Monday, April 29, 2013

Why so serious? Let's talk about content

"All content should be linked to at least one of your products or services." according to @predaicker

I disagree.  I find fan pages and social media accounts who chronically post about themselves or their own businesses quite boring.  It comes across, to me, as self-absorbed and close-minded.  That being said, my rule of thumb in helping my clients with their social media presence is to make sure you are referring to your own business, products, cause, or project no less than every fourth or fifth post.  You DO need to remind people why they like, follow or support your business but in lieu of shoving your products (or self, in the case of celebrities) down your followers' throats, I subscribe to a good balance that can be found by utilizing nonesense and silliness when engaging your fans.

When 93% of the content that is going viral is photos, do you think it's best to share a link to your online store twice a week? Or inform your fans how many reps you did on squats at the gym this afternoon?  Let me just cut to the chase, NO.  

You can't afford to hire a Social Media Manager to handle your fan pages for you. Okay fine, but in a recent interview with an actress she disclosed to me "I'm scared to death of embarrassing myself online. I don't understand who can see what I post."  If you don't understand that fan pages, Twitter and Pinterest are public content, you need to NOT be on Social Media. Or hire someone to do it for you.  According to many bloggers and statisticians, you can't afford not to be engaging your followers.  How else will you spread the word about your crowd-funding campaign for your low budget film?  How else will you inform your (potential) audience of WHO YOU ARE?  CEOs, Board Presidents have very real concerns about the people who have access to their branded, corporate image and its adherence to their company's policy and procedure manuals.  Easy fix as far as I'm concerned, but that's because I do not fear social media and my clients trust me to have their best interests in mind as I hit publish.  Paranoia only leads to your business having check-ins on a blank page created from individuals who ARE living their lives online.  Care to join them?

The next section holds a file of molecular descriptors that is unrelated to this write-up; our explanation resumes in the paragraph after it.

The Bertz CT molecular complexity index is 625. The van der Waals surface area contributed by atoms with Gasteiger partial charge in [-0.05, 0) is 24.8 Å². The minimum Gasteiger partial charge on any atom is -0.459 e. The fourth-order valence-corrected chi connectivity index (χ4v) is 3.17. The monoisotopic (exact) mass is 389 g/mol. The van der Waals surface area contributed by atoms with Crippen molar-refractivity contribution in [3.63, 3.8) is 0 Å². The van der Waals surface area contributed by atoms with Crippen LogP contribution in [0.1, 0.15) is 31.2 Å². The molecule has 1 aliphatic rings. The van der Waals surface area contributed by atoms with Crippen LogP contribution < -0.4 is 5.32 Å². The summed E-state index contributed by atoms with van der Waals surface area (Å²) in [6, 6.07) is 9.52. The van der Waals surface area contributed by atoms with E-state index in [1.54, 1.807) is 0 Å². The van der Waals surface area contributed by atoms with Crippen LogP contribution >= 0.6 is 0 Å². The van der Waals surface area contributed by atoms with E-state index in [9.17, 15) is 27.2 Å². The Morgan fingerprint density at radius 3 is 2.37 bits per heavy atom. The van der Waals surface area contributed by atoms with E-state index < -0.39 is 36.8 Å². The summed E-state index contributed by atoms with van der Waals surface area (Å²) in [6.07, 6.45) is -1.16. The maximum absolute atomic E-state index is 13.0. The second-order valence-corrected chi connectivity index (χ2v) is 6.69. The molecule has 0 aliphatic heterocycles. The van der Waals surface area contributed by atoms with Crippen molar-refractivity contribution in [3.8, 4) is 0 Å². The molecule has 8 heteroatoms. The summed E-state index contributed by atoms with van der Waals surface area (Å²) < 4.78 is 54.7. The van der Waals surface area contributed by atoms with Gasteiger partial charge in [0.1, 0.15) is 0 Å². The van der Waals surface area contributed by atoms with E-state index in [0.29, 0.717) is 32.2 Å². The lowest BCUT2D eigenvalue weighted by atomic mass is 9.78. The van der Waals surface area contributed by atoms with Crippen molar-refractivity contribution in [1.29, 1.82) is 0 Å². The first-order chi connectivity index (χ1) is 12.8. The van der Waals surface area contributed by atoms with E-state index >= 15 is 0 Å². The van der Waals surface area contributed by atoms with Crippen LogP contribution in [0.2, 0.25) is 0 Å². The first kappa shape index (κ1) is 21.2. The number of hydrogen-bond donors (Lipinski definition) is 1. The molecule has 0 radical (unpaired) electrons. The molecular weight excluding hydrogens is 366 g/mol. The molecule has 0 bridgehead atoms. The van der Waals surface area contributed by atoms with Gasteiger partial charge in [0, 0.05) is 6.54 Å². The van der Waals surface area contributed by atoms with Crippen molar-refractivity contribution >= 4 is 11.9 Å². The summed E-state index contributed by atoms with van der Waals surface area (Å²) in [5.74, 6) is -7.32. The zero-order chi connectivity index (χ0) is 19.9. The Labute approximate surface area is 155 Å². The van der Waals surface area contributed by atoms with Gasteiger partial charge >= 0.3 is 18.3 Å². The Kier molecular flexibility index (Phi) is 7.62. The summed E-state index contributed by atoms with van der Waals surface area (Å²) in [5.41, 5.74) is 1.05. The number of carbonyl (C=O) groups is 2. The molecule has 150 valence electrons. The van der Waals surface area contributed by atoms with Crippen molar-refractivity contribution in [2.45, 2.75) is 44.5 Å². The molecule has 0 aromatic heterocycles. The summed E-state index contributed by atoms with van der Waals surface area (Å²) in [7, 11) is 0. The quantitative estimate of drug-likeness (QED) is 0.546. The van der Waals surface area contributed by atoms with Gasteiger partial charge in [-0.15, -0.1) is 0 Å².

According to SocialBakers, "This volume ... rose to 36.7 average 'Likes' by October 2012" per Facebook user.  You can post your status updates, preferably an original quote from the CEO of your business, feed a link or two a week back to your blog or website, but if you don't want to see an 'unlike' increase when people read that statistic and realize "OMG, I have WAY too many 'likes' on my profile, let's unlike some of these pages."  Do you want yours to be one of them?  What you want is to ENGAGE your audience, so go ahead and post something that makes them smile, chuckle, laugh, giggle or get goosebumps. These emotional responses lead to users clicking on 'like' and pressing that 'share' button 75% of the time (okay fine I made that up but look at George Takei! Come on...)